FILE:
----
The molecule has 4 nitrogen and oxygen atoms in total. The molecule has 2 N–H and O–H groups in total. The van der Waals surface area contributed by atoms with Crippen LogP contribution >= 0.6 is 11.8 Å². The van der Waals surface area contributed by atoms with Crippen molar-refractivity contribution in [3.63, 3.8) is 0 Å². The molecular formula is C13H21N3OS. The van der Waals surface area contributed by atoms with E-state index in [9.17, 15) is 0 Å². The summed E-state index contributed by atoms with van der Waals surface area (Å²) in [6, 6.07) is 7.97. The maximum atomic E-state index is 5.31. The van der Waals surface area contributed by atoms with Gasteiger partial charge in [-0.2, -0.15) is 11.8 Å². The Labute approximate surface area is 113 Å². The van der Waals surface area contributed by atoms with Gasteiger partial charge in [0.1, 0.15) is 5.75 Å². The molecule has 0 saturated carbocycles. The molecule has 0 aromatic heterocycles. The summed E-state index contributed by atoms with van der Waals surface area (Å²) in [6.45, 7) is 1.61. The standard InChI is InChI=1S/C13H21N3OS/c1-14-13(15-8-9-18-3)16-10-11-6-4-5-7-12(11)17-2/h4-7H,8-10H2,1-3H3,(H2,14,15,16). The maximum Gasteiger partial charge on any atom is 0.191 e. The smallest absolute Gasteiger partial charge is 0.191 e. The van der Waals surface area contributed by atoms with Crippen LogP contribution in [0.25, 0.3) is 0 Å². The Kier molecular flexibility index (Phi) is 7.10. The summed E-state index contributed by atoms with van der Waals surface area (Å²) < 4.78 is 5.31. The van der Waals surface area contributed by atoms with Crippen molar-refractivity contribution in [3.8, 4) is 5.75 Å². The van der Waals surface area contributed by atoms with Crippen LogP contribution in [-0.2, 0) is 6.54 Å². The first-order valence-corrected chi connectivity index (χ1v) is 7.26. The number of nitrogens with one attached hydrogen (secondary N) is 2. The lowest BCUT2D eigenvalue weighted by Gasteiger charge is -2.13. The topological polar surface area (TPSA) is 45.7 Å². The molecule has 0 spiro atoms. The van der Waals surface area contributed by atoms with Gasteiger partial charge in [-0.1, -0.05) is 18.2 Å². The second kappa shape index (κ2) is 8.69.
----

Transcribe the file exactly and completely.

The molecule has 4 nitrogen and oxygen atoms in total. The molecule has 2 N–H and O–H groups in total. The van der Waals surface area contributed by atoms with Crippen LogP contribution >= 0.6 is 11.8 Å². The van der Waals surface area contributed by atoms with Crippen molar-refractivity contribution in [3.63, 3.8) is 0 Å². The molecular formula is C13H21N3OS. The van der Waals surface area contributed by atoms with E-state index in [9.17, 15) is 0 Å². The summed E-state index contributed by atoms with van der Waals surface area (Å²) in [6, 6.07) is 7.97. The maximum atomic E-state index is 5.31. The van der Waals surface area contributed by atoms with Gasteiger partial charge in [-0.2, -0.15) is 11.8 Å². The Labute approximate surface area is 113 Å². The van der Waals surface area contributed by atoms with Gasteiger partial charge in [0.1, 0.15) is 5.75 Å². The molecule has 0 saturated carbocycles. The molecule has 0 aromatic heterocycles. The summed E-state index contributed by atoms with van der Waals surface area (Å²) in [6.45, 7) is 1.61. The standard InChI is InChI=1S/C13H21N3OS/c1-14-13(15-8-9-18-3)16-10-11-6-4-5-7-12(11)17-2/h4-7H,8-10H2,1-3H3,(H2,14,15,16). The maximum Gasteiger partial charge on any atom is 0.191 e. The smallest absolute Gasteiger partial charge is 0.191 e. The van der Waals surface area contributed by atoms with Crippen LogP contribution in [0.25, 0.3) is 0 Å². The Kier molecular flexibility index (Phi) is 7.10. The summed E-state index contributed by atoms with van der Waals surface area (Å²) < 4.78 is 5.31. The van der Waals surface area contributed by atoms with Crippen molar-refractivity contribution in [3.8, 4) is 5.75 Å². The van der Waals surface area contributed by atoms with Crippen LogP contribution in [-0.2, 0) is 6.54 Å². The first-order valence-corrected chi connectivity index (χ1v) is 7.26. The number of nitrogens with one attached hydrogen (secondary N) is 2. The lowest BCUT2D eigenvalue weighted by Gasteiger charge is -2.13. The topological polar surface area (TPSA) is 45.7 Å². The molecule has 0 spiro atoms. The van der Waals surface area contributed by atoms with Gasteiger partial charge in [-0.1, -0.05) is 18.2 Å². The second kappa shape index (κ2) is 8.69.